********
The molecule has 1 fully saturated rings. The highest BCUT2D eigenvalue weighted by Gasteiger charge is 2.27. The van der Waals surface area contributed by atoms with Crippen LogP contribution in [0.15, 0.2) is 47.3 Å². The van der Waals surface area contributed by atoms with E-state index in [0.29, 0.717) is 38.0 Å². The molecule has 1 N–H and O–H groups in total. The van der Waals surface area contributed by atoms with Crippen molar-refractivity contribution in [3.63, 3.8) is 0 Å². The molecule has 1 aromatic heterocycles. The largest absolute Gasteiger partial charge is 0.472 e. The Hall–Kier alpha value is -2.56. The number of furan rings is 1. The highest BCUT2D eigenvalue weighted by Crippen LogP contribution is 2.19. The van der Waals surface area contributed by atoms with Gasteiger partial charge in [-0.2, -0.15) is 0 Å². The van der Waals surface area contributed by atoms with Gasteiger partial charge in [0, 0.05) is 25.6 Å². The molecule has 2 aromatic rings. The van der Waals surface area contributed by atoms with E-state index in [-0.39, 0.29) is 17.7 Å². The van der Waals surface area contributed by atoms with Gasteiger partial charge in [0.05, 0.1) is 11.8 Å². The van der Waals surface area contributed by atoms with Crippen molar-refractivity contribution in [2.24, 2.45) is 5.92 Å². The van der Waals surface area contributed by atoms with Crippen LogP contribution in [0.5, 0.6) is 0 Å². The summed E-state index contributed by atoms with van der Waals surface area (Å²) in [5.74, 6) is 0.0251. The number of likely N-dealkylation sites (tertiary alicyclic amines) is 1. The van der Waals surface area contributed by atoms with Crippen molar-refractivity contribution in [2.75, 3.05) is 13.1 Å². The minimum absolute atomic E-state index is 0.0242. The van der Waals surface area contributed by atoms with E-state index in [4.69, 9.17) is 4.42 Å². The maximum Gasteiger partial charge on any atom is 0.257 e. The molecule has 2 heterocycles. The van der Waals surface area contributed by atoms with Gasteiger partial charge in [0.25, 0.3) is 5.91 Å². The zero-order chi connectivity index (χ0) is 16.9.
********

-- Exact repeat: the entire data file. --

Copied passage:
The molecule has 1 fully saturated rings. The highest BCUT2D eigenvalue weighted by Gasteiger charge is 2.27. The van der Waals surface area contributed by atoms with Crippen LogP contribution in [0.15, 0.2) is 47.3 Å². The van der Waals surface area contributed by atoms with E-state index in [0.29, 0.717) is 38.0 Å². The molecule has 1 N–H and O–H groups in total. The van der Waals surface area contributed by atoms with Crippen molar-refractivity contribution in [3.63, 3.8) is 0 Å². The molecule has 1 aromatic heterocycles. The largest absolute Gasteiger partial charge is 0.472 e. The Hall–Kier alpha value is -2.56. The number of furan rings is 1. The highest BCUT2D eigenvalue weighted by Crippen LogP contribution is 2.19. The van der Waals surface area contributed by atoms with Gasteiger partial charge in [-0.2, -0.15) is 0 Å². The van der Waals surface area contributed by atoms with Gasteiger partial charge in [0, 0.05) is 25.6 Å². The molecule has 2 aromatic rings. The van der Waals surface area contributed by atoms with E-state index in [-0.39, 0.29) is 17.7 Å². The van der Waals surface area contributed by atoms with Gasteiger partial charge in [0.05, 0.1) is 11.8 Å². The van der Waals surface area contributed by atoms with Crippen molar-refractivity contribution in [2.24, 2.45) is 5.92 Å². The van der Waals surface area contributed by atoms with Crippen LogP contribution in [0.5, 0.6) is 0 Å². The summed E-state index contributed by atoms with van der Waals surface area (Å²) in [5.74, 6) is 0.0251. The number of likely N-dealkylation sites (tertiary alicyclic amines) is 1. The van der Waals surface area contributed by atoms with Crippen molar-refractivity contribution in [2.75, 3.05) is 13.1 Å². The minimum absolute atomic E-state index is 0.0242. The van der Waals surface area contributed by atoms with E-state index in [4.69, 9.17) is 4.42 Å². The maximum Gasteiger partial charge on any atom is 0.257 e. The molecule has 2 heterocycles. The van der Waals surface area contributed by atoms with Gasteiger partial charge in [0.25, 0.3) is 5.91 Å². The zero-order chi connectivity index (χ0) is 16.9.